When a personal injury attorney takes a case, they usually do so because it fits the profile of a winning argument. Those who provide personal injury law services can't tackle every claim that they're asked to handle, even if they feel they're good causes. It can be helpful to know these four things a lawyer looks at before deciding to accept a client.
Is There a Potentially Liable Party?
Put bluntly, it's hard to get compensation if there isn't an individual or organization that can be proven liable for what happened. Similarly, it helps that the proposed defendant has enough money or good enough insurance to justify the effort. For example, trucking accident cases almost always focus on fleet operators rather than drivers because the company is the one that's likely to carry insurance or to be self-insuring.
More than determining that a party might be held liable, other possibilities have to be ruled out. "Acts of God," in particular, have to be eliminated. If the weather was a driving factor in an injury, a defendant may be well-positioned to argue they couldn't stop what occurred.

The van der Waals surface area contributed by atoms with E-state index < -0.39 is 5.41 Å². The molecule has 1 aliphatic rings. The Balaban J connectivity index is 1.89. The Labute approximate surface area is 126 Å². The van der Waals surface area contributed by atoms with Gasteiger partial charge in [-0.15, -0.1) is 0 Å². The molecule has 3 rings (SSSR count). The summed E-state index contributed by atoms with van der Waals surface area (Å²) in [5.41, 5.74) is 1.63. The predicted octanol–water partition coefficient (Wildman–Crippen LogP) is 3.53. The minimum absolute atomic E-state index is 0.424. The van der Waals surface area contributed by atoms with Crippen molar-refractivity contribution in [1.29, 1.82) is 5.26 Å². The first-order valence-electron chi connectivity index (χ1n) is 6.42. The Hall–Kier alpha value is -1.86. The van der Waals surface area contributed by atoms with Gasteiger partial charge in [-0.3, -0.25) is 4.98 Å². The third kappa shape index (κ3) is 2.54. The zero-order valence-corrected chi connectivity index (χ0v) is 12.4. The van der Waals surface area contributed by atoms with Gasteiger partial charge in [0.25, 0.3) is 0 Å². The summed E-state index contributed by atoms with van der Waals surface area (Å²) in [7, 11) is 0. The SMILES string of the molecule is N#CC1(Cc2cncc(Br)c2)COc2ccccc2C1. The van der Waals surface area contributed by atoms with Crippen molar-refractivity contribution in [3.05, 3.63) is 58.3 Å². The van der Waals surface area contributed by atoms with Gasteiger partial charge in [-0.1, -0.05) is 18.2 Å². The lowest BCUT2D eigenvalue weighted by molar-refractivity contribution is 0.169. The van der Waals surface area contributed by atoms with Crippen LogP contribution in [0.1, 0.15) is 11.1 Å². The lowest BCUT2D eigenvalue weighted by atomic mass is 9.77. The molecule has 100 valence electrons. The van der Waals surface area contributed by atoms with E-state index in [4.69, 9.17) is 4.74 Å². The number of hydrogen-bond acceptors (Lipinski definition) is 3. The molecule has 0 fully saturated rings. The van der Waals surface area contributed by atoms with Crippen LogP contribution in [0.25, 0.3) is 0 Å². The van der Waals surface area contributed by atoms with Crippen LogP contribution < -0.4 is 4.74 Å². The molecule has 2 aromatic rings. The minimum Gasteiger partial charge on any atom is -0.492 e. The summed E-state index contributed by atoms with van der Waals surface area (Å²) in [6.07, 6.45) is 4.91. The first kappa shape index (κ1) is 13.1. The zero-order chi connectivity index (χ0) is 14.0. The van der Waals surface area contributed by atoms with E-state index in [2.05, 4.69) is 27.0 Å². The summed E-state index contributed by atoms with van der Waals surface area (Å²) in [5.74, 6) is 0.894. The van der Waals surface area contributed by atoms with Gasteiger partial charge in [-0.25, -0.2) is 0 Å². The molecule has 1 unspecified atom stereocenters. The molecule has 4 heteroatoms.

Being hurt isn't enough to make a case. The injuries have to be sufficiently bad that they can be compensated. Typically, injury cases are focused on compensation to address things like disfigurement, loss of physical or mental functions, pain and suffering, or the inability to earn money in the future. Such issues vary from client-to-client. For example, a broken wrist might not have much impact on the working ability of someone who rarely uses their hands on the job, but a typist or a computer programmer might lose significant earnings being unable to operate a keyboard.
The Proximity of the Cause
Beyond being involved in an incident, a responsible party must also be the most proximate cause. This often decides how a case is pursued. For example, if a railing failed along a set of steps, the property owner might assert that it was a product liability case due to poor manufacturing rather than an injury case due to negligence.
Statutes of limitations for cases generally impose two- or three-year time limits on filing for compensation. If a case was brought to a lawyer a few weeks before that deadline, they may just not have time to prepare it. Contacting a personal injury attorney as early as possible is always advised.
For more information, contact firms like Maruca Law.Share
25 September 2019
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